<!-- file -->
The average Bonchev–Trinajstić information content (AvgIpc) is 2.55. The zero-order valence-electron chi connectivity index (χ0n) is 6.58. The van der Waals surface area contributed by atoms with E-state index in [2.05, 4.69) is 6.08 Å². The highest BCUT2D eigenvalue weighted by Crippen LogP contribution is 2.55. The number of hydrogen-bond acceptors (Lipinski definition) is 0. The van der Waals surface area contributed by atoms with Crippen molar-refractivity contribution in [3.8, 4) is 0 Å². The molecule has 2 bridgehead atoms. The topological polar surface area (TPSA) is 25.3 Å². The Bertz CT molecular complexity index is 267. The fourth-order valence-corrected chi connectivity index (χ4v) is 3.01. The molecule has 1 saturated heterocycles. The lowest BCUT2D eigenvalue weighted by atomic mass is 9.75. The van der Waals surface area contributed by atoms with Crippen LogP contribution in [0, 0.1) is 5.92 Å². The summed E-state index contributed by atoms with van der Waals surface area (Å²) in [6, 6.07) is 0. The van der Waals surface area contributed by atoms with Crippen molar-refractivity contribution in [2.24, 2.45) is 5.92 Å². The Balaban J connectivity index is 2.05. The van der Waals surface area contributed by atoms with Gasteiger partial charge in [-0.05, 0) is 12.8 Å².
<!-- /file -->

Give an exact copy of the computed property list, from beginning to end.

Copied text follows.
The average Bonchev–Trinajstić information content (AvgIpc) is 2.55. The zero-order valence-electron chi connectivity index (χ0n) is 6.58. The van der Waals surface area contributed by atoms with E-state index in [2.05, 4.69) is 6.08 Å². The highest BCUT2D eigenvalue weighted by Crippen LogP contribution is 2.55. The number of hydrogen-bond acceptors (Lipinski definition) is 0. The van der Waals surface area contributed by atoms with Crippen molar-refractivity contribution in [3.8, 4) is 0 Å². The molecule has 2 bridgehead atoms. The topological polar surface area (TPSA) is 25.3 Å². The Bertz CT molecular complexity index is 267. The fourth-order valence-corrected chi connectivity index (χ4v) is 3.01. The molecule has 1 saturated heterocycles. The lowest BCUT2D eigenvalue weighted by atomic mass is 9.75. The van der Waals surface area contributed by atoms with Crippen LogP contribution in [0, 0.1) is 5.92 Å². The summed E-state index contributed by atoms with van der Waals surface area (Å²) in [6, 6.07) is 0. The van der Waals surface area contributed by atoms with Crippen molar-refractivity contribution in [2.24, 2.45) is 5.92 Å². The Balaban J connectivity index is 2.05. The van der Waals surface area contributed by atoms with Gasteiger partial charge in [-0.05, 0) is 12.8 Å².